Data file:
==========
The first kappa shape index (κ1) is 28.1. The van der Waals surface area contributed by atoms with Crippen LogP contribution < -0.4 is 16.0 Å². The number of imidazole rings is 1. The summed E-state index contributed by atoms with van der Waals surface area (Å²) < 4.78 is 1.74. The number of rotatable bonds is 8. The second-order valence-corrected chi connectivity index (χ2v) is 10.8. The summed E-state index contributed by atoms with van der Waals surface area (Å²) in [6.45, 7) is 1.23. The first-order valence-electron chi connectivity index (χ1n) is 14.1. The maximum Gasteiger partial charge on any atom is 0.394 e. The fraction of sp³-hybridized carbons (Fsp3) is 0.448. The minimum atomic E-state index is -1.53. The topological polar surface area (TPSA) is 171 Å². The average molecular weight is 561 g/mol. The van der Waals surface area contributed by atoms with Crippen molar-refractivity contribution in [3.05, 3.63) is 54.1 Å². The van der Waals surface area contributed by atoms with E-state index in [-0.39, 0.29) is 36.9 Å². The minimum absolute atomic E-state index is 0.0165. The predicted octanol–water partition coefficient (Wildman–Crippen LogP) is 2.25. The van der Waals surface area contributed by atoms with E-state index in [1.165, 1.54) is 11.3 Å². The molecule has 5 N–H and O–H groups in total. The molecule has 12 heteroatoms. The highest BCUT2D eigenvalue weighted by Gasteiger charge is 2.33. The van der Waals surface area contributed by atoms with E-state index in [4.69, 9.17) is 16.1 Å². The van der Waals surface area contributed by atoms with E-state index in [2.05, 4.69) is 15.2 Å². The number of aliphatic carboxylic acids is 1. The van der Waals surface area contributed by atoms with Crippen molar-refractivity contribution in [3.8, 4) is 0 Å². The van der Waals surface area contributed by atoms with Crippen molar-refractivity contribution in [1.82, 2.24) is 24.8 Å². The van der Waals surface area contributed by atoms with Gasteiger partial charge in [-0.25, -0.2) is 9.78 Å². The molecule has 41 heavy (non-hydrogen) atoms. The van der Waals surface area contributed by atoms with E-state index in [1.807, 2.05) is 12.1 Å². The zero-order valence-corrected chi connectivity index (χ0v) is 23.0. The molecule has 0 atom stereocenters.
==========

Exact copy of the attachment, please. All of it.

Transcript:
The first kappa shape index (κ1) is 28.1. The van der Waals surface area contributed by atoms with Crippen LogP contribution < -0.4 is 16.0 Å². The number of imidazole rings is 1. The summed E-state index contributed by atoms with van der Waals surface area (Å²) < 4.78 is 1.74. The number of rotatable bonds is 8. The second-order valence-corrected chi connectivity index (χ2v) is 10.8. The summed E-state index contributed by atoms with van der Waals surface area (Å²) in [6.45, 7) is 1.23. The first-order valence-electron chi connectivity index (χ1n) is 14.1. The maximum Gasteiger partial charge on any atom is 0.394 e. The fraction of sp³-hybridized carbons (Fsp3) is 0.448. The minimum atomic E-state index is -1.53. The topological polar surface area (TPSA) is 171 Å². The average molecular weight is 561 g/mol. The van der Waals surface area contributed by atoms with Crippen molar-refractivity contribution in [3.05, 3.63) is 54.1 Å². The van der Waals surface area contributed by atoms with E-state index in [-0.39, 0.29) is 36.9 Å². The minimum absolute atomic E-state index is 0.0165. The predicted octanol–water partition coefficient (Wildman–Crippen LogP) is 2.25. The van der Waals surface area contributed by atoms with E-state index in [1.165, 1.54) is 11.3 Å². The molecule has 5 N–H and O–H groups in total. The molecule has 12 heteroatoms. The highest BCUT2D eigenvalue weighted by Gasteiger charge is 2.33. The van der Waals surface area contributed by atoms with E-state index in [4.69, 9.17) is 16.1 Å². The van der Waals surface area contributed by atoms with E-state index in [2.05, 4.69) is 15.2 Å². The number of aliphatic carboxylic acids is 1. The van der Waals surface area contributed by atoms with Crippen molar-refractivity contribution in [3.8, 4) is 0 Å². The van der Waals surface area contributed by atoms with Crippen molar-refractivity contribution in [1.82, 2.24) is 24.8 Å². The van der Waals surface area contributed by atoms with Gasteiger partial charge in [-0.25, -0.2) is 9.78 Å². The molecule has 41 heavy (non-hydrogen) atoms. The van der Waals surface area contributed by atoms with E-state index in [1.807, 2.05) is 12.1 Å². The zero-order valence-corrected chi connectivity index (χ0v) is 23.0. The molecule has 0 atom stereocenters.